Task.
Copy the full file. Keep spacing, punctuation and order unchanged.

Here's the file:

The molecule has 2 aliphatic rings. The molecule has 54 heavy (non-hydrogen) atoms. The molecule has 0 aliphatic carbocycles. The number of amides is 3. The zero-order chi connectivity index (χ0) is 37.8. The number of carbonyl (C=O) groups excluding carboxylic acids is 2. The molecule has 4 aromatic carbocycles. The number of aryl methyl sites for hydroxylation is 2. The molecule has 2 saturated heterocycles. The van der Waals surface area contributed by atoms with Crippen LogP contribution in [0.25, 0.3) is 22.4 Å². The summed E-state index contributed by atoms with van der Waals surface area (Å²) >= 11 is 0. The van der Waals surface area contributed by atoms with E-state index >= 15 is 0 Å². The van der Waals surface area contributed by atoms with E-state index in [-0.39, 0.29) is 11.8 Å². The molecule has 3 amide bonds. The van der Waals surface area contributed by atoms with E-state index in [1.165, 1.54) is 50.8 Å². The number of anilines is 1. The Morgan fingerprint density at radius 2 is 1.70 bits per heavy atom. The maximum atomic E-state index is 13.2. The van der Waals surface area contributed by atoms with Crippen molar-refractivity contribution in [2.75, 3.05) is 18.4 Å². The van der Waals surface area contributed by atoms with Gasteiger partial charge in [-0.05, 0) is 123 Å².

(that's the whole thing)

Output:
The molecule has 2 aliphatic rings. The molecule has 54 heavy (non-hydrogen) atoms. The molecule has 0 aliphatic carbocycles. The number of amides is 3. The zero-order chi connectivity index (χ0) is 37.8. The number of carbonyl (C=O) groups excluding carboxylic acids is 2. The molecule has 4 aromatic carbocycles. The number of aryl methyl sites for hydroxylation is 2. The molecule has 2 saturated heterocycles. The van der Waals surface area contributed by atoms with Crippen LogP contribution in [0.25, 0.3) is 22.4 Å². The summed E-state index contributed by atoms with van der Waals surface area (Å²) >= 11 is 0. The van der Waals surface area contributed by atoms with E-state index >= 15 is 0 Å². The van der Waals surface area contributed by atoms with E-state index in [-0.39, 0.29) is 11.8 Å². The molecule has 3 amide bonds. The van der Waals surface area contributed by atoms with E-state index in [1.165, 1.54) is 50.8 Å². The number of anilines is 1. The Morgan fingerprint density at radius 2 is 1.70 bits per heavy atom. The maximum atomic E-state index is 13.2. The van der Waals surface area contributed by atoms with Crippen molar-refractivity contribution in [2.75, 3.05) is 18.4 Å². The van der Waals surface area contributed by atoms with Gasteiger partial charge in [-0.05, 0) is 123 Å².